Cleanliness is essential when Godliness is improbable.
To respond to violence with violence is to darken a sky already devoid of stars.
So we finally arrive in Jaipur, I am eager to spot the Palace of the Winds and visit the Amber fort, but the weather has turned against us again! Thick fog rolls in and dismal greyness descends.
Plus a local dignitary has passed away meaning pretty much everywhere is closed!
But later on it gets brighter and we visit the city palace complete with its beautiful ornate Peacock gate.
Here’s the guard outside another ornate one.
And here are a few snaps from the Amber Fort which was closed due to the funeral of the aforementioned VIP.
There’s yet more pics of food too!
So we rolled onwards to Jaipur via Pushkar, home of the legendary camel fairs and Ajmer.
No fair on in Pushkar sadly when we were there, but we still spotted a few brightly coloured specimens!!!
Pushkar means Blue Lotus in Sanskrit and is a sacred town for Hindus, situated 11 kms to the North-West of Ajmer.
Hindus believe that the gods released a swan with a lotus in its beak and let it fall on earth where Brahma would perform a grand yagna.The place where the lotus fell was called Pushkar.
Delicate blue temples line the hillsides down the the ghats where devotees bathe, watched by the cheeky monkeys that line the streets and swing from every house.
A cheeky monkey watches us from his perch on a bleached out wall.
There are also fantastic, colourful markets to be seen (you may have spotted a favourite photographic theme of mine – piles of produce!!)
This mobile onion seller gives us a cheeky look and every where you look there are tiny, colourful details to be captivated by. India really is a photographic treat.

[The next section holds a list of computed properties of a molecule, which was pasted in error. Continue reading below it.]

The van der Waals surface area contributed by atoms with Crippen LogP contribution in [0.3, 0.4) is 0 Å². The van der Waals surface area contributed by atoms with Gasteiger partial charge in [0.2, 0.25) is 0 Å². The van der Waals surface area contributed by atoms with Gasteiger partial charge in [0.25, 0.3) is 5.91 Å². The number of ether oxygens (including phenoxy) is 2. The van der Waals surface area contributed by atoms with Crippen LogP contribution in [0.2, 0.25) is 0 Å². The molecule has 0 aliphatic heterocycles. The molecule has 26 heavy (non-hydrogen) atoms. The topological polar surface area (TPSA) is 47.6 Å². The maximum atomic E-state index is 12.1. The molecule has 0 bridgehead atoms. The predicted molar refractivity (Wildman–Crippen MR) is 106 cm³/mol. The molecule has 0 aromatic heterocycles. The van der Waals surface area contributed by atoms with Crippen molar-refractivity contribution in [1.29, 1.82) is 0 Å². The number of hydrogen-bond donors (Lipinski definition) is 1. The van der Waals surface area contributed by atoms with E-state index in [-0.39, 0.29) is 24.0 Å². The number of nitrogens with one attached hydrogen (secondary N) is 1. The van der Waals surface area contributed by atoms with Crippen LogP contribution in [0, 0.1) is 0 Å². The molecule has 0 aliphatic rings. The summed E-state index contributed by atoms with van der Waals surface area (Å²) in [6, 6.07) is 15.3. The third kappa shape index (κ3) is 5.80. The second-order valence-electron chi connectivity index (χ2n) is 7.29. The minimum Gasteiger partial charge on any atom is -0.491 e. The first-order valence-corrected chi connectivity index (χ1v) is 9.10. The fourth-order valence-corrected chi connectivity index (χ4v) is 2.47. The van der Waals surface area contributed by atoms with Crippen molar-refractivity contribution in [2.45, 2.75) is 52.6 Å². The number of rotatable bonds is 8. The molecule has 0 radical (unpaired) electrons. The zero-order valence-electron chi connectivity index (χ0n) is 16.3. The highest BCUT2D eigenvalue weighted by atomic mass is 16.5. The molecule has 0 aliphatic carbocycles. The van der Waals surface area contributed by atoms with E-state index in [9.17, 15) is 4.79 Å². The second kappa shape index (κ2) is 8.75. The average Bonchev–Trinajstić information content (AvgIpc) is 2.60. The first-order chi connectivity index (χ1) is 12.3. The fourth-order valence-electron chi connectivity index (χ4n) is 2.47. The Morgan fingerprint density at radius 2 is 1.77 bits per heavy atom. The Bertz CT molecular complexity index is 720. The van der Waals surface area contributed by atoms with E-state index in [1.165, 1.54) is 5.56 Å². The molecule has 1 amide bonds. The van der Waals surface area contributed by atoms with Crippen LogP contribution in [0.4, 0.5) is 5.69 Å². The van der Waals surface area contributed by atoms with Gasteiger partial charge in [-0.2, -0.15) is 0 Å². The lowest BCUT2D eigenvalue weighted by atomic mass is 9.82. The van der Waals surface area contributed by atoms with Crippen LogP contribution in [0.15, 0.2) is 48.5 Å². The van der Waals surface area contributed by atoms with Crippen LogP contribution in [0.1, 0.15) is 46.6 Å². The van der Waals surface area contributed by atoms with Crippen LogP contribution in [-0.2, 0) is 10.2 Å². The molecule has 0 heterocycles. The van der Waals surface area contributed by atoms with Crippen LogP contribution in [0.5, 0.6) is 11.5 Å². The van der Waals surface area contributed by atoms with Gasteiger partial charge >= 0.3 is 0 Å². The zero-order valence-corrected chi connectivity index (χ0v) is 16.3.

After getting snap happy with the food we were off again – Jaipur here we come!!!
On route to Jodphur we visited Ranakpur, an ornately carved Jain temple. Over 1444 marble pillars, carved in exquisite detail, support the temple.
The pillars are all differently carved and no two pillars are the same.
Then onwards we trundled, me, Neil and our ever cheerful driver. Towards Jodphur the blue city and the epic Mehrangarh Fort that overlooks the city.
The fort is situated 400 feet (122 m) above the city and is enclosed by imposing thick walls. Here’s the view of the city sprawling below.
In the centre of Jodphur is the Clock Tower and Sardar Market.
It is a bustling, polluted, frenetic place full of sprawling alleyways and market stalls piled high with every possible item alongside a plethora of skilled craftspeople including this woman weaving baskets.
Flattening yourself against the wall in order to avoid being run over by tuc tucs is inevitable, being curiously stared at by shoppers is another.
Neil braved the mobile crisp cart, where the seller digs his scoop into a mountain of crisps, pops them in newspaper and shakes some spices over them. Here he is serving them up!
Here’s just a taste of the colours and sights of the markets. They really are a must to get a real flavour of the way people go about their everyday lives.
It’s noisy and very polluted though, I got a chest infection while here, not very nice!!
We spent New Year’s Eve at a home stay in Jodhpur and spent the night cowering in fear as fireworks displays, more like missile bombardment, rain over head.
While in Jodhpur we spent New Years day on a trek into the Thar desert.
Here we met members of the Bishnoi tribe, visited a pottery yard and spent time with a local family. Here’s some of the adorable kids at the potters yard.
Here’s one of the tribal elders taking his camels out for the day!
All in all another fantastic experience, but time moves onward and we had to be off to our next destination Jaipur via Pushkar/Ajmer!!!
So off we headed on the epic car journey from Delhi to Udiapur, stopping overnight in Jaipur where we would return to later.
We finally arrived, 26 hours later, just in time for sunset over the lake City of Udiapur.
Throwing our stuff into our gorgeous room at the Hibiscus guest house which is a stones throw from the beautiful lake views of the city palace and magnificent lake palace, we headed out to take some snaps of the setting sun.
It truly is an incredible place. Bustling, compact, crazy. We only wished we could stay longer.
As the sun shed its last glowing golden light over the serene city place we could relax for the first time!!!
Udiapur is full of the most amazing art work covering every wall, while sacred cows meander the streets and ancient motorbikes lean against every building.
Here I am with the lake palace in the distance and some nosy locals checking us out!!